my friend leah has this genius theory that what masquerades as social justice activism on the internet is basically a social fallacy about how nerds are oppressed. on the internet, making fun of someone is tantamount to oppression. even if you are making fun of someone for something that is really just a choice or a preference, like loving “dr. who” or being an adult baby fetishist or something. (“dr. who” fans being outraged about being linked to adult baby fetishists in a single sentence in 3…2…1…) i really feel that it’s true that you cannot have a conversation on the internet about, say, the objectification of women in superhero comics, or the dearth of fictional TV characters that have abortions, or ANYTHING without people fighting to the death for people who are oppressed by their lack of real life social skills.

this is linked to people who insist that some people don’t have any social justice outlets in their “real lives,” in the towns where they live, so they HAVE to devote themselves to signing fake internet petitions & spend six hours a day curating their comment profiles on various blogs because it is their activist outlet. these people are likely to insist that they have never met another feminist or anti-racist activist or “fill in the blank here” in real life. i’m sorry, but i have to laugh at these people. surely if they spent less time online, they would meet all kinds of interesting people in real life. maybe the people they meet would not be as perfect as the people they are interacting with online, because online, you can micro-manage every detail of your persona & smooth away the lumpy bits that don’t fit your presentation, but real weirdos are usually better & more interesting than manufactured avatars that share your obsession with cirque du soleil programs or “bonanza” trivia or whatever.

i just read the wilder life by wendy mcclure, all about her obsession with the “little house on the prairie” books. one oldster that is also into the books tells wendy that she thought she was pretty badass for having been born before TV was around, but then she thinks about all the technology that was developed to radically change people’s lives during laura ingalls wilder’s life & she is chastened. it made me think about how the internet didn’t exist when i was a kid–or at least, it was not accessible to a nine-year-old living out in the country in ohio somewhere. i guess scientists & really hardcore nerds were probably testing out the information superhighway in like 1990, but it was still a foreign concept to me & most other average americans. someday i will tell my children about how i resisted getting an e-mail address until i was in college because i thought the whole internet thing was going to be a flash in the pan, like laser discs or those toasty sandwich makers piled in enormous stacks in every thrift store in this great land or the spin doctors. they will listen with the same sense of dumbfounded pity i felt when my mom told me about the first time she ever saw color TV.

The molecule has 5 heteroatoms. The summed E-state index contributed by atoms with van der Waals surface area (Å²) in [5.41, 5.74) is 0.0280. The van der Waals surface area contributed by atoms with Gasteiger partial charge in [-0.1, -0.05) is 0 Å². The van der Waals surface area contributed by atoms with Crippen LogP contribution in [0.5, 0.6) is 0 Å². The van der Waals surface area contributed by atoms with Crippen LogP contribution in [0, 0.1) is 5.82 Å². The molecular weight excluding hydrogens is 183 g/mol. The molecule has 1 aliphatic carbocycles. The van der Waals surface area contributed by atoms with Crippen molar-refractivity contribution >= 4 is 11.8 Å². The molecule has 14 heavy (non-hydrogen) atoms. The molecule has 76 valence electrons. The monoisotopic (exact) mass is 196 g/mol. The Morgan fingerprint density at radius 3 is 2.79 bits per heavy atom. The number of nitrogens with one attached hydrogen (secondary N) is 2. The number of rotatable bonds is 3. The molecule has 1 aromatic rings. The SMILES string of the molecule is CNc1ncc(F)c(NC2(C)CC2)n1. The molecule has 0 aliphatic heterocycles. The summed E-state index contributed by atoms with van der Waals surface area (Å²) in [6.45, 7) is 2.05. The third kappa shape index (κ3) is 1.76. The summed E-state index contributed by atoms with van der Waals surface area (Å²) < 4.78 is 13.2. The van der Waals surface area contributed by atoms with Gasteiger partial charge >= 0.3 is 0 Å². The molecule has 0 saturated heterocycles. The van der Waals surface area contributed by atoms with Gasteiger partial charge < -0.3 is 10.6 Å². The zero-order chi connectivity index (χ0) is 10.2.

Published by Ciara

Ciara Xyerra wrote zines for the better part of two decades. She has a brilliant & adorable preschooler named Ramona & sews as much as she possibly can. She lives in Lawrence, Kansas with her boyfriend. She enjoys catching up on "The New Yorker", meatball subs, keeping it cranky, intersectional post-third wave feminism, dinosaurs, & monsters. If you have nothing nice to say, she recommends that you come sit here by her, so you can say not-nice things together.

One thought on “my first love: making fun of nerds

  1. Snackmasters. The weird sandwich makers are called snackmasters. Anyway, they’re as much of a fad as this newfangled air conditioning device that you’re so high on these days little lady.